Arctic highway opens remote Canadian hamlet to the world
Canada now has its first permanent year-round highway straight to the Arctic Ocean.
The Inuvik-to-Tuktoyaktuk highway has officially opened, marking the completion of a project decades in the making.
It opens the hamlet commonly known as Tuk, once only accessible by plane or winter ice road, to the outside world.
The new 138km (85 miles) all-weather road extends the Dempster Highway from the Yukon to the northern coast.
The connection means Canada will be linked by land all year to its three coasts - Atlantic, Pacific and Arctic.
The C$300m ($235m; £180m) all-weather road is expected to reduce the cost of living for the remote Inuit community on the edge of the Arctic Ocean's Beaufort Sea.
Food prices are high in the community of about 930 people in the Northwest Territories with supplies flown in from Inuvik, a town of about 3,200 people, during the summer months.
The new highway is also expected to bring more tourists and open up the region in the longer term for the development of natural resources, including currently untapped natural gas fields.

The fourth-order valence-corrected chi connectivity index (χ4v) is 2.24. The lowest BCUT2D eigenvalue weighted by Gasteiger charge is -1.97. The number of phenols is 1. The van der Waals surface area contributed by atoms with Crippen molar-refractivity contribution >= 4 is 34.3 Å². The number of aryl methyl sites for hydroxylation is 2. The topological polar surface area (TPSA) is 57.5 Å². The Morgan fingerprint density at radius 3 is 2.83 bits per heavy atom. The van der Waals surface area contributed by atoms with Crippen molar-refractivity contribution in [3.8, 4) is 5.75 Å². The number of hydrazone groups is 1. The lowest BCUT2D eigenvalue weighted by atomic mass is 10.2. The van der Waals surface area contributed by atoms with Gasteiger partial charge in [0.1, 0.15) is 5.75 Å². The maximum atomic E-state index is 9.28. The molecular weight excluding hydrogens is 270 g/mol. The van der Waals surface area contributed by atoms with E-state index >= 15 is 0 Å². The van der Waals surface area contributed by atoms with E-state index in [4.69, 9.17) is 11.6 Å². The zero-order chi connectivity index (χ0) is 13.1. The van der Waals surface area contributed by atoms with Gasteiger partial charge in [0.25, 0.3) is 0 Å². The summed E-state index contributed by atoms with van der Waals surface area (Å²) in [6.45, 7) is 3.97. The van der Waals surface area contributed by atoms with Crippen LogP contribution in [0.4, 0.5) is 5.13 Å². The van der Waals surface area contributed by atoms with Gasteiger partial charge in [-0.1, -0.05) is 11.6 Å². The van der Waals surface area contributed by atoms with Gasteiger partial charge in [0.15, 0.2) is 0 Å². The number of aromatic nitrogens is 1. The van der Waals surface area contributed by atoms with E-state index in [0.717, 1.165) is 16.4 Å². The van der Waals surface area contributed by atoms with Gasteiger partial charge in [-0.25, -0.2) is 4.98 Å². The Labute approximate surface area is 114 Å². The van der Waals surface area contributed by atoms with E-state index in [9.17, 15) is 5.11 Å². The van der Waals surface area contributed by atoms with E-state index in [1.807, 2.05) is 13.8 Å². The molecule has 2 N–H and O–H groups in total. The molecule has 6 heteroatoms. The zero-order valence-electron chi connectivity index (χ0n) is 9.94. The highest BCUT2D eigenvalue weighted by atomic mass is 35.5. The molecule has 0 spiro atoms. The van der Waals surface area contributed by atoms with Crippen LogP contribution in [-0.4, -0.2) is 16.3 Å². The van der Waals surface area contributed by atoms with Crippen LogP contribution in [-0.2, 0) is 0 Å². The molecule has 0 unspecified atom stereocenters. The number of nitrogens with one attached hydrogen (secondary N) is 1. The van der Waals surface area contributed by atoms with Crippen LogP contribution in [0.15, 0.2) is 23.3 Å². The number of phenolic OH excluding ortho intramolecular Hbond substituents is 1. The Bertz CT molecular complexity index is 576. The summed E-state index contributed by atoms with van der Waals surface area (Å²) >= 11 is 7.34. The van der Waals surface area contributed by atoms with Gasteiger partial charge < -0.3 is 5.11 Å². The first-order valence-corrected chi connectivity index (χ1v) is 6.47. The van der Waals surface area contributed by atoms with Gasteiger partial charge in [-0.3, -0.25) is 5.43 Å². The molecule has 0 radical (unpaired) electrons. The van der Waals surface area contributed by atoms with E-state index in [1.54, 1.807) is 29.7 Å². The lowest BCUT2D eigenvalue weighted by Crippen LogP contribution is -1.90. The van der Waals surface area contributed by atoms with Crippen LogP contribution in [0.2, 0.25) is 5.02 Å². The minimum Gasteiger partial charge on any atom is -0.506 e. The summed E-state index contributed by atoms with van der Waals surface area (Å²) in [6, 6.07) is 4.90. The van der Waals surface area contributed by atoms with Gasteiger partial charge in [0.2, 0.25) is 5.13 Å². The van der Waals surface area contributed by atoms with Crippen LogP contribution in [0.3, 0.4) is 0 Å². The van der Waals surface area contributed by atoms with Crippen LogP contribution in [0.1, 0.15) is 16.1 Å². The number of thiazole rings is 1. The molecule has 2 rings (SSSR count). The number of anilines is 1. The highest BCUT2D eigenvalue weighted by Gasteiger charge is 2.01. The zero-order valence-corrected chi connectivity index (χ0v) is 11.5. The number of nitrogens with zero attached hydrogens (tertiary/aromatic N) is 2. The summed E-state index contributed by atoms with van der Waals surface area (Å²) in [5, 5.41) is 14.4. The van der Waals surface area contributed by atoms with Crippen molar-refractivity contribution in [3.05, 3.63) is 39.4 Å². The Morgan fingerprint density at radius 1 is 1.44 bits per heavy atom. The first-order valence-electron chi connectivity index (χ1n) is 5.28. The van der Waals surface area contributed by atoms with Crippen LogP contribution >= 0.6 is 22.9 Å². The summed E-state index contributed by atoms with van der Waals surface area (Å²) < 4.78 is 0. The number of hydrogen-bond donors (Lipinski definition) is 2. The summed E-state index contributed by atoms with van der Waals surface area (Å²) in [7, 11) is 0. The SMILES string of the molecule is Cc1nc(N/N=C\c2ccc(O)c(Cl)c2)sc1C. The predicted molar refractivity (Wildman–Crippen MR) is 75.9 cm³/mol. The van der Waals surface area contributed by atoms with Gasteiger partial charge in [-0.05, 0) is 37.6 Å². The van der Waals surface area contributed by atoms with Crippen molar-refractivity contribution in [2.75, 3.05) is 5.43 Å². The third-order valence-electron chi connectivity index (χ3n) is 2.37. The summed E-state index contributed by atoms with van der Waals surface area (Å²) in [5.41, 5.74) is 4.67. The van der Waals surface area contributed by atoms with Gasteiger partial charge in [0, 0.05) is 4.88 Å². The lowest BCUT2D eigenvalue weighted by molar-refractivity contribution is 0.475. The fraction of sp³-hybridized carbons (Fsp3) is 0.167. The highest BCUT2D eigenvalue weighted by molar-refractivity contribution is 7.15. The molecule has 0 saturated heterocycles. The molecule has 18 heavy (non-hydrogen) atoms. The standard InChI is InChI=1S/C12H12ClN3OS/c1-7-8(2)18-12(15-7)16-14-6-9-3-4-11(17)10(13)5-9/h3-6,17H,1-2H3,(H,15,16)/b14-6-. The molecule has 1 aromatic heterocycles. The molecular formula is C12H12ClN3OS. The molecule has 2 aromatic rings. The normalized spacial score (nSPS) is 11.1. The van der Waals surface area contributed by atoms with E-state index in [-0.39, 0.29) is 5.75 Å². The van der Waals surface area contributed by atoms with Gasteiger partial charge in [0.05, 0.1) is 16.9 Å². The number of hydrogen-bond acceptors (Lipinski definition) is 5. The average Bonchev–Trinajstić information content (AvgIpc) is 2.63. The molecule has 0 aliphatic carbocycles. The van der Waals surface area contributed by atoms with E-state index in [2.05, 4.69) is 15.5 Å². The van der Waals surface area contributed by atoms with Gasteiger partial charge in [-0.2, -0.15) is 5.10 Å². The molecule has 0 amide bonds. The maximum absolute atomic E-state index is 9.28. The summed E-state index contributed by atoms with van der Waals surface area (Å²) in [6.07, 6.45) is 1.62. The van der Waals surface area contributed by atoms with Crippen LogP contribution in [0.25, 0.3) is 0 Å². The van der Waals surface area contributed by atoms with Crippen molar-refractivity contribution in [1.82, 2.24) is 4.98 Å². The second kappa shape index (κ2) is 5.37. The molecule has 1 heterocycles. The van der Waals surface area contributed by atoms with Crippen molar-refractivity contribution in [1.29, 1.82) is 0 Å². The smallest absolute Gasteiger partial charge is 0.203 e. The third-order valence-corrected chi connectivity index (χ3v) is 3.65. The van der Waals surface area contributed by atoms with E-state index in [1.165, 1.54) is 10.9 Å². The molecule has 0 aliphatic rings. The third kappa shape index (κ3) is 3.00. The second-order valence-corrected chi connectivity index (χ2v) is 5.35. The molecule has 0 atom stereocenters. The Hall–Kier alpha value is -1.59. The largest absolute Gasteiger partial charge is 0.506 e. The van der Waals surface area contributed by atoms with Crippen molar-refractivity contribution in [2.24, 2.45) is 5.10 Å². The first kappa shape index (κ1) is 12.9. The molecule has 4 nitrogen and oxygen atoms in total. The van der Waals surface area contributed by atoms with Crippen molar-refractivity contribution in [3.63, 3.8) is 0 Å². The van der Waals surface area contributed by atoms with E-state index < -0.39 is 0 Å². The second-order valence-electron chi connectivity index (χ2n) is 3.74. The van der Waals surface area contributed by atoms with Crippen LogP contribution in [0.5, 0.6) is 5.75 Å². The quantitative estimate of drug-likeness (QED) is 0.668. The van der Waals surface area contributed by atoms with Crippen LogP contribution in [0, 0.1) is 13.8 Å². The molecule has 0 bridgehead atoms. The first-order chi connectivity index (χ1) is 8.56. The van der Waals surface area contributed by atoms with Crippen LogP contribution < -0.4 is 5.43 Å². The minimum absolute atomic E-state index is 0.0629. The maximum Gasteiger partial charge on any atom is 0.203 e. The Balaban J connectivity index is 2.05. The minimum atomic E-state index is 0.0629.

The idea for an all-weather road first came about in the 1960s but it took decades for the plan to come to fruition as various governments studied the project and completed environmental assessments and consultations.
Engineers also had to address the challenges of building a road on complex terrain and protecting the permafrost, the perennially frozen subsoil. It also has to withstand extreme weather.
Construction of the highway began four years ago.
There will also be a permafrost monitoring network long the highway that will be used for global permafrost and climate change research.
An official motorcade made the roughly three-hour journey from Inuvik to Tuk on Wednesday to mark its opening.